Saint-Julien-le-Pauvre is a Melkite Greek Catholic parish church in Paris, France, and one of the city's oldest religious buildings. It replaced a Merovingian refuge for pilgrims, or an older church dating back to the 6th century. The earliest mention of such a site was found in texts authored by Gregory, bishop of Tours, who resided there during the rule of Chilperic I, king of Neustria. A synagogue serving the Jewish residents, probably the oldest in the city, was located in its environs.
The new building, inspired by either the Notre Dame Cathedral or the Saint Pierre de Montmartre church, was begun ca. 1165-1170. The building effort was supported by the Clunaic monastic community of Longpont, and their enterprise resulted in the completion of the choir and, most likely, the nave (ca. 1210-1220). According to 16th century chronicler Étienne Pasquier, the site was connected with the University of Paris foundation, serving as a site for its School of Theology and Arts, and, after the resulting split between the faculties, only as the School of Arts.
All early construction seems to have stopped ca. 1250. In 1651, following several centuries of neglect, two of the original bays in the nave were demolished, and a northwestern facade was added; the northern aisle was preserved, and two of its bays serves as a sacristy. After more than a century, during the French Revolution, the building was listed for demolition, and suffered more damage as a result. Before the second half of the 19th century, Saint-Julien-le-Pauvre underwent restoration under the direction of architect Franz Christian Gau.
In 1889, under the Third French Republic, the church was awarded to the Melkite (Arab and Middle Eastern) community in Paris. In preparation for this, significant restoration was again carried out.References:
The Moszna Castle is one of the best known monuments in the western part of Upper Silesia. The history of this building begins in the 17th century, although much older cellars were found in the gardens during excavations carried out at the beginning of the 20th century. Some of the investigators, including H. Barthel, claimed that those cellars could have been remnants of a presumed Templar castle, but their theory has never been proved. After World War II, further excavations discovered a medieval palisade.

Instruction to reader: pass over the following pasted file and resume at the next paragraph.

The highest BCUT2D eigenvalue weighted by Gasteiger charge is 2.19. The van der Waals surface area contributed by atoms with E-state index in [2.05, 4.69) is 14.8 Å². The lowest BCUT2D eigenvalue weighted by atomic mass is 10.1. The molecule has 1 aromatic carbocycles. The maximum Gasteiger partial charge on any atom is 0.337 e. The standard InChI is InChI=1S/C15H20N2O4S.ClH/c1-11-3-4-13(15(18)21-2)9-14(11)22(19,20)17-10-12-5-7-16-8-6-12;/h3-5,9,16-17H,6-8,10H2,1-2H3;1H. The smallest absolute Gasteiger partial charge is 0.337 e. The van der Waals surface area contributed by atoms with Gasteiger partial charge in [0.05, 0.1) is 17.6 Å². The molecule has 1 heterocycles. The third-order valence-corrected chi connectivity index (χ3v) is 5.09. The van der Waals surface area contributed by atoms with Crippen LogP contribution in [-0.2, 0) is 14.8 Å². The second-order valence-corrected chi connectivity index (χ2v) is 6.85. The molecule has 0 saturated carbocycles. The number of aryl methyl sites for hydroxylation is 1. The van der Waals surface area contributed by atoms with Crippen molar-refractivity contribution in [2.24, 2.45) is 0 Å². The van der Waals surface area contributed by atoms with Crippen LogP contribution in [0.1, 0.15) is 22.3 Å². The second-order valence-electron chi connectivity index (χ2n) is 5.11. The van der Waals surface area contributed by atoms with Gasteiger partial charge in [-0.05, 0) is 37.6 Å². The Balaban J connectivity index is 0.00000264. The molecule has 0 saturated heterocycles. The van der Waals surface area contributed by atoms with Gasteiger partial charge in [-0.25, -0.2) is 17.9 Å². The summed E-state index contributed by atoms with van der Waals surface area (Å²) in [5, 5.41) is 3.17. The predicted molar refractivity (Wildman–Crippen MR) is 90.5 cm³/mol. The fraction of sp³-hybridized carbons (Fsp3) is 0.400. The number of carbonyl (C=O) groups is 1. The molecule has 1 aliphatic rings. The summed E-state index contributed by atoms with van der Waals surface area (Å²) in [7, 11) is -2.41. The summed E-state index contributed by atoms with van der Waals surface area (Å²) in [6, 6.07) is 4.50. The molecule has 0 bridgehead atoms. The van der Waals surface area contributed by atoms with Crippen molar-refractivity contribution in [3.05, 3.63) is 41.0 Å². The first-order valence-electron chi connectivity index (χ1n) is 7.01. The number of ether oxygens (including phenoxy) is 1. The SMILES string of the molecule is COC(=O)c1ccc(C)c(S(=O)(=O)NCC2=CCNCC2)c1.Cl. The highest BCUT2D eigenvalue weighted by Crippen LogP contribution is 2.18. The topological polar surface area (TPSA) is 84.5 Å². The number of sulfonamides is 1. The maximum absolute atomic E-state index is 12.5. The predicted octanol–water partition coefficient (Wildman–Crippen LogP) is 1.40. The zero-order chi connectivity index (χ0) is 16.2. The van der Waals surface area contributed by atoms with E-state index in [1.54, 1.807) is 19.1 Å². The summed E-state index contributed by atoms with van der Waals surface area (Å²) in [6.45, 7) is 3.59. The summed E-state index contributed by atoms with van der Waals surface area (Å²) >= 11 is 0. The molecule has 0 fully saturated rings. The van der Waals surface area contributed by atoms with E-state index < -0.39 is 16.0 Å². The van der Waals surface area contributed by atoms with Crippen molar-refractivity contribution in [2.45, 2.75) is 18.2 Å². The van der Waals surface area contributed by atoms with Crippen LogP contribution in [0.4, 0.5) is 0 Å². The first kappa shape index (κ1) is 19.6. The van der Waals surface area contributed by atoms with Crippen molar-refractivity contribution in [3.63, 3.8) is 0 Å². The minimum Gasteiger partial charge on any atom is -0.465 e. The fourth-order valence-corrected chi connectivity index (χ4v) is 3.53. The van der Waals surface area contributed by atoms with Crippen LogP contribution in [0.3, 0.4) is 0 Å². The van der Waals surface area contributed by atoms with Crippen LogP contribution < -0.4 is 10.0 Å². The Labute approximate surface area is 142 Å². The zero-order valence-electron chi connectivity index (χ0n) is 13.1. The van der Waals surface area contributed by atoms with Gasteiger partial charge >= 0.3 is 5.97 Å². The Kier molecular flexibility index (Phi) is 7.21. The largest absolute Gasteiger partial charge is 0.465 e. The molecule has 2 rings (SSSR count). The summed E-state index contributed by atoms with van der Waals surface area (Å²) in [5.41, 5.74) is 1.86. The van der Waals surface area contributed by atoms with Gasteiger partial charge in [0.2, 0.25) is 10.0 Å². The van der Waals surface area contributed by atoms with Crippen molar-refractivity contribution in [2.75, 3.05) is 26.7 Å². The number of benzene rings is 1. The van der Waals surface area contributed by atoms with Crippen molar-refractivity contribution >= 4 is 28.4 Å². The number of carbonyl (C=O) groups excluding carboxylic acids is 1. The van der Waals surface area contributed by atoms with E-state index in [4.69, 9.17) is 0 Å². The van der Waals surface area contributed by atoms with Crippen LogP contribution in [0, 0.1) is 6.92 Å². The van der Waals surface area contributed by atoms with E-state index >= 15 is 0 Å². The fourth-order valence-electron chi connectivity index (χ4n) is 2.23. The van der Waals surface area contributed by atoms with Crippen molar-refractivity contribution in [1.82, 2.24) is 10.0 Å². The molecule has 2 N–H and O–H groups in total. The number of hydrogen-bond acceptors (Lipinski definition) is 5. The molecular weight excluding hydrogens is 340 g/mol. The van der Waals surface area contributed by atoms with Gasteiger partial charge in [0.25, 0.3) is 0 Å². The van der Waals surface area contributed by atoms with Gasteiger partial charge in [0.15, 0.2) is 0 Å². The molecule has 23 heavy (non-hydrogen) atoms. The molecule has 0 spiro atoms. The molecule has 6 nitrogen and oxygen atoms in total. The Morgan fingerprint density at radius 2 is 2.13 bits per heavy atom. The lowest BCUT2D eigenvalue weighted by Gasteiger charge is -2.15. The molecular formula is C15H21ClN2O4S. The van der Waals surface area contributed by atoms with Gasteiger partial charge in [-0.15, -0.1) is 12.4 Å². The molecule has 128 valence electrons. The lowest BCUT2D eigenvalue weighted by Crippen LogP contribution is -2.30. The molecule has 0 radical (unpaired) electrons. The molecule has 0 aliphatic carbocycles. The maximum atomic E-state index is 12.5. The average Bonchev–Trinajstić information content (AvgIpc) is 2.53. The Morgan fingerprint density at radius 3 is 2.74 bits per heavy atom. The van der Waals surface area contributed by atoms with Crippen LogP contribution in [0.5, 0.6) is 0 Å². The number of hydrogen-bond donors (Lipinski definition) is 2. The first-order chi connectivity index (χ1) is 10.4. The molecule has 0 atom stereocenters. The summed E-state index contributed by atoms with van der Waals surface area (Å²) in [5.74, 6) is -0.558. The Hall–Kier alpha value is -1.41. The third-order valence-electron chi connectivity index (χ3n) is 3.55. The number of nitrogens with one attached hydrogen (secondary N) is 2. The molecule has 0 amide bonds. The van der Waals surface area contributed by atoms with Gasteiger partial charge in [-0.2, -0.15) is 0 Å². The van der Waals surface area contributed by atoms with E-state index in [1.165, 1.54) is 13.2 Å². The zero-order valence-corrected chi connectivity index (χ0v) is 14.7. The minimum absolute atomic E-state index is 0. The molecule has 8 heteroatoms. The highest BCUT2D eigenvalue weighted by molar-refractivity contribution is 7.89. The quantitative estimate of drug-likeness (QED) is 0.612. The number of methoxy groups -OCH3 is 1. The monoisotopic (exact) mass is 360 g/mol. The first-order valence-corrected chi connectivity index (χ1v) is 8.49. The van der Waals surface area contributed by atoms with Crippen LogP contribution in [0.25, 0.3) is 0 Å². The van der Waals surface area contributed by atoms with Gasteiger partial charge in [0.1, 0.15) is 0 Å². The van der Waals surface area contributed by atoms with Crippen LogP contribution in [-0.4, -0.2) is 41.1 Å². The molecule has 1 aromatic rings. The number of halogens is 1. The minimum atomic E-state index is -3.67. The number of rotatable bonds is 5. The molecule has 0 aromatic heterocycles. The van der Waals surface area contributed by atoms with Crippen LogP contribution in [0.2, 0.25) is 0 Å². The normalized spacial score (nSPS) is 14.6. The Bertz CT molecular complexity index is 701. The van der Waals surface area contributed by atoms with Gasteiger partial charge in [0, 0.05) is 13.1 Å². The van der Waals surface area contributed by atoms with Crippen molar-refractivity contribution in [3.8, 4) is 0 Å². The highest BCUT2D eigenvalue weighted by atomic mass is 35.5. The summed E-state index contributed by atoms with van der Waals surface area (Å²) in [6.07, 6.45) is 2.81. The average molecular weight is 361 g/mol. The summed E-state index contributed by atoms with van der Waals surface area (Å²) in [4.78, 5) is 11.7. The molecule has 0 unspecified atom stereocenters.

The central part of the castle is an old baroque palace which was partially destroyed by fire on the night of April 2, 1896 and was reconstructed in the same year in its original form by Franz Hubert von Tiele-Winckler. The reconstruction works involved an extension of the residence. The eastern Neogothic-styled wing of the building was built by 1900, along with an adjacent orangery. In 1912-1914, the western wing was built in the Neo-Renaissance style. The architectural form of the castle contains a wide variety of styles, thus it can be generally defined as eclectic.
The height of the building, as well as its numerous turrets and spires, give the impression of verticalism. The whole castle has exactly ninety-nine turrets. Inside, it contains 365 rooms. The castle was twice visited by the German Emperor Wilhelm II. His participation in hunting during his stay at the castle was documented in a hand-written chronicle in 1911 as well as in the following year. The castle in Moszna was the residence of a Silesian family Tiele-Winckler who were industrial magnates, from 1866 until the spring of 1945 when they were forced to move to Germany and the castle was occupied by the Red Army. The period of the Soviet control caused significant damage to the castle's internal fittings in comparison to the minor damage caused by WWII.
After World War II the castle did not have a permanent owner and was the home of various institutions until 1972 when it became a convalescent home. Later it became a Public Health Care Centre for Therapies of Neuroses. Nowadays it can be visited by tourists since the health institution has moved to another building in the neighbourhood. The castle also has a chapel which is used as a concert hall. Since 1998 the castle housed a gallery in which works of various artists are presented at regular exhibitions.
Apart from the castle itself, the entire complex includes a park which has no precise boundaries and includes nearby fields, meadows and a forest. Only the main axis of the park can be characterised as geometrical. Starting from the gate, it leads along the oak and then horse-chestnut avenues, towards the castle. Further on, the park passes into an avenue of lime trees with symmetrical canals running along both sides of the path, lined with a few varieties of rhododendrons. The axis of the park terminates at the base of a former monument of Hubert von Tiele-Winckler. On the eastern side of the avenue there is a pond with an islet referred to by the owners as Easter Island. The islet is planted with needle-leaved shrubs and can be reached by a Chinese-styled bridge. The garden, as part of the whole park complex was restored slightly earlier than the castle itself. Preserved documents of 1868 state that the improvement in the garden's aesthetic quality was undertaken by Hubert von Tiele-Winckler.